On Monday, Tuesday, and Thursday afternoons, I work in the resident clinic seeing adult patients with a variety of disorders who have at some point in their course required psychiatric hospitalization. On Wednesday afternoons, I work in the child psychiatry clinic, where I see toddlers, children, teenagers, and young adults with various diagnoses including mood disorders, anxiety disorders, autism, intellectual disability, ADHD, disruptive disorders, and developmental delays. Midway through the year, we switch child psychiatry clinics allowing us to work with a different attending and in some cases see a different patient population. On Friday afternoons, I work at the community mental health clinic, where I see a wide variety of severe mental health diagnoses including schizophrenia, bipolar disorder, personality disorders, and substance disorders. There I am a part of team of people including community support specialists, therapists, and nurses who work to provide patient centered care. The work day is usually completed by 4:00-5:00PM allowing time to prioritize errands, hobbies, and relationships.

As a third year resident, you no longer work weekends or holidays, which is a huge boost to work/life balance. Many of the residents (including myself) moonlight, doing emergency department psychiatry consults for extra money. On average, every week you have one 5pm-11pm shift where you alternate seeing consults with the PGY-2 on call resident and one nightfloat shift where you are on-call overnight at home and are only called in to help if there are enough open consults. Residents are able to moonlight during their PGY3 and PGY4 years. 

Living in St. Louis

Since I started medical school, I have lived in the Central West End neighborhood of St. Louis. I enjoy living close to the hospital and medical school campus (only about a 10 minute walk) and being close to entertainment, restaurants, and bars. The neighborhood is adjacent to Forest Park, which is great for outdoor activities like walking, biking, and golf, but it also contains great museums, an outdoor amphitheater, a free zoo, and hosts many festivals throughout the year. I enjoy living in St. Louis, cost of living is very reasonable, there’s less traffic than larger cities, and there is always something to do. I’ve had fun trying beers at local breweries, going to cultural events in the botanical gardens, going to Cardinals games, shopping for produce at different farmers markets, and eating donuts at late night donut shops.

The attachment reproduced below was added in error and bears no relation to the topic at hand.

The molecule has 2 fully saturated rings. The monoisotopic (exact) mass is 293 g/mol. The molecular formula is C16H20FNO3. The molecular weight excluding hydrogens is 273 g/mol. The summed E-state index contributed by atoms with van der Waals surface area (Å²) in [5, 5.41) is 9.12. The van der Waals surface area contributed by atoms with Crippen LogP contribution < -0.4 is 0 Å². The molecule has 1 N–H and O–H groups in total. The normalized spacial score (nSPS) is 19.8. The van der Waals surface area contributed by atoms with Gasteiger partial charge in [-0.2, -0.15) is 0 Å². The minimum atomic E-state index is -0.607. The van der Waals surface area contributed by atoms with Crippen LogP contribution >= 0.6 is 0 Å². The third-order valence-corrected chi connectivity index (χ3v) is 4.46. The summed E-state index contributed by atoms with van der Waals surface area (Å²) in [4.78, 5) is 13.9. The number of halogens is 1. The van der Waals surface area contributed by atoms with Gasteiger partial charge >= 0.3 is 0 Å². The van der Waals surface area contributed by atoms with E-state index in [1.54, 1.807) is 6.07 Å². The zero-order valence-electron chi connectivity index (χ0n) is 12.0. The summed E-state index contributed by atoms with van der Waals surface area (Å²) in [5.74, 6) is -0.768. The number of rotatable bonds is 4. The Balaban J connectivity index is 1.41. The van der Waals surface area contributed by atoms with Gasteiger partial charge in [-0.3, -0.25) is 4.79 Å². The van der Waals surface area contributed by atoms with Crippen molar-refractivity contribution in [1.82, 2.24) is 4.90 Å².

Thoughts for Future Applicants and Incoming Residents

I found applying to residency to be one of the most stressful yet interesting and satisfying parts of medical school. Reflecting on the past experiences that brought me to that point put in perspective all the hard work and encouraged me going forward. Traveling across the country meeting new people and hearing about different residency programs was fun and informative, and ending up with a place at a program I respected and was excited to join was an excellent way to end the process. Being a resident at WashU has been a great experience so far: there has been great support from staff and faculty, my co-interns are great to work with and friendly, and I’ve had enough personal time to enjoy family and friends. As challenging as it has been at times, it’s been just as rewarding. Try to choose a program where you can envision being happy, healthy, and developing into the kind of doctor you want to be. You’ve worked really hard to get to this point in your journey, don’t forget to enjoy yourself!

PGY4

Matthew Chapman, PGY-4 and Chief Resident, 2021-2022

My Background